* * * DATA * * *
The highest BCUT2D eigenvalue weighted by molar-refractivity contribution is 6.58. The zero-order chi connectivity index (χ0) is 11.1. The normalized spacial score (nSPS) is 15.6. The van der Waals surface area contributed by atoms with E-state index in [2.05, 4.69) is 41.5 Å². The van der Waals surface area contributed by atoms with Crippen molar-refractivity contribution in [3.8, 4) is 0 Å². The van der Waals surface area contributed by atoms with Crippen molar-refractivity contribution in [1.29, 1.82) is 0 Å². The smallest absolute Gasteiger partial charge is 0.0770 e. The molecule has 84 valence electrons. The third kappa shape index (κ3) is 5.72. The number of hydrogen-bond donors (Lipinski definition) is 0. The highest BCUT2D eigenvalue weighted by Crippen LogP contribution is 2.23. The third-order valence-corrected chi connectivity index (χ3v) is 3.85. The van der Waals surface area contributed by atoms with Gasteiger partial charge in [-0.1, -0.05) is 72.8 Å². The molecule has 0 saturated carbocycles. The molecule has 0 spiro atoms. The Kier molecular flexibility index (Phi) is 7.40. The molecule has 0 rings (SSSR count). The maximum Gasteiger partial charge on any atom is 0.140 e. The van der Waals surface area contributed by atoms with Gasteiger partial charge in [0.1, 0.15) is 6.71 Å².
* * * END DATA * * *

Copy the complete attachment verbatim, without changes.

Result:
The highest BCUT2D eigenvalue weighted by molar-refractivity contribution is 6.58. The zero-order chi connectivity index (χ0) is 11.1. The normalized spacial score (nSPS) is 15.6. The van der Waals surface area contributed by atoms with E-state index in [2.05, 4.69) is 41.5 Å². The van der Waals surface area contributed by atoms with Crippen molar-refractivity contribution in [3.8, 4) is 0 Å². The van der Waals surface area contributed by atoms with Crippen molar-refractivity contribution in [1.29, 1.82) is 0 Å². The smallest absolute Gasteiger partial charge is 0.0770 e. The molecule has 84 valence electrons. The third kappa shape index (κ3) is 5.72. The number of hydrogen-bond donors (Lipinski definition) is 0. The highest BCUT2D eigenvalue weighted by Crippen LogP contribution is 2.23. The third-order valence-corrected chi connectivity index (χ3v) is 3.85. The van der Waals surface area contributed by atoms with Gasteiger partial charge in [-0.1, -0.05) is 72.8 Å². The molecule has 0 saturated carbocycles. The molecule has 0 spiro atoms. The Kier molecular flexibility index (Phi) is 7.40. The molecule has 0 rings (SSSR count). The maximum Gasteiger partial charge on any atom is 0.140 e. The van der Waals surface area contributed by atoms with Gasteiger partial charge in [0.1, 0.15) is 6.71 Å².